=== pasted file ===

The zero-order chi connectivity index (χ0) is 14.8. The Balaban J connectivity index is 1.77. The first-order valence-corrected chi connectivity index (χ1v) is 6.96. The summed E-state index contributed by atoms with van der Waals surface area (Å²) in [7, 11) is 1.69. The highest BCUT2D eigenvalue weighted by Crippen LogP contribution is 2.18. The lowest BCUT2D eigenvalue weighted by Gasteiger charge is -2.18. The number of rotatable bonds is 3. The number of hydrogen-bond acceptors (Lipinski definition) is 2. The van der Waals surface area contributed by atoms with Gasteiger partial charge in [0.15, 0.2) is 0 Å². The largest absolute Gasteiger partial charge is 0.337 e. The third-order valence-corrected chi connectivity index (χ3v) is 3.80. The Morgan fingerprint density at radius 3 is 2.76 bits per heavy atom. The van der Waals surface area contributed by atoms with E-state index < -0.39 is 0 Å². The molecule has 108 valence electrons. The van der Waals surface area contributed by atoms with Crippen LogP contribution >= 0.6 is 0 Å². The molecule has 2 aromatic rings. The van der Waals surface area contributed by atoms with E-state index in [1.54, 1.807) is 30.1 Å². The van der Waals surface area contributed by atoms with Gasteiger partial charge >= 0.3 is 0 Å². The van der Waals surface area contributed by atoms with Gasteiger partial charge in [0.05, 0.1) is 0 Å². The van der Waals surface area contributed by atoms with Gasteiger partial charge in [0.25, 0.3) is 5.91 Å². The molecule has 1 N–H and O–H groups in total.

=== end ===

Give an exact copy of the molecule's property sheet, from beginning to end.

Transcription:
The zero-order chi connectivity index (χ0) is 14.8. The Balaban J connectivity index is 1.77. The first-order valence-corrected chi connectivity index (χ1v) is 6.96. The summed E-state index contributed by atoms with van der Waals surface area (Å²) in [7, 11) is 1.69. The highest BCUT2D eigenvalue weighted by Crippen LogP contribution is 2.18. The lowest BCUT2D eigenvalue weighted by Gasteiger charge is -2.18. The number of rotatable bonds is 3. The number of hydrogen-bond acceptors (Lipinski definition) is 2. The van der Waals surface area contributed by atoms with Gasteiger partial charge in [0.15, 0.2) is 0 Å². The largest absolute Gasteiger partial charge is 0.337 e. The third-order valence-corrected chi connectivity index (χ3v) is 3.80. The Morgan fingerprint density at radius 3 is 2.76 bits per heavy atom. The van der Waals surface area contributed by atoms with E-state index < -0.39 is 0 Å². The molecule has 108 valence electrons. The van der Waals surface area contributed by atoms with Crippen LogP contribution >= 0.6 is 0 Å². The molecule has 2 aromatic rings. The van der Waals surface area contributed by atoms with E-state index in [1.54, 1.807) is 30.1 Å². The van der Waals surface area contributed by atoms with Gasteiger partial charge >= 0.3 is 0 Å². The van der Waals surface area contributed by atoms with Gasteiger partial charge in [0.05, 0.1) is 0 Å². The van der Waals surface area contributed by atoms with Gasteiger partial charge in [0.25, 0.3) is 5.91 Å². The molecule has 1 N–H and O–H groups in total.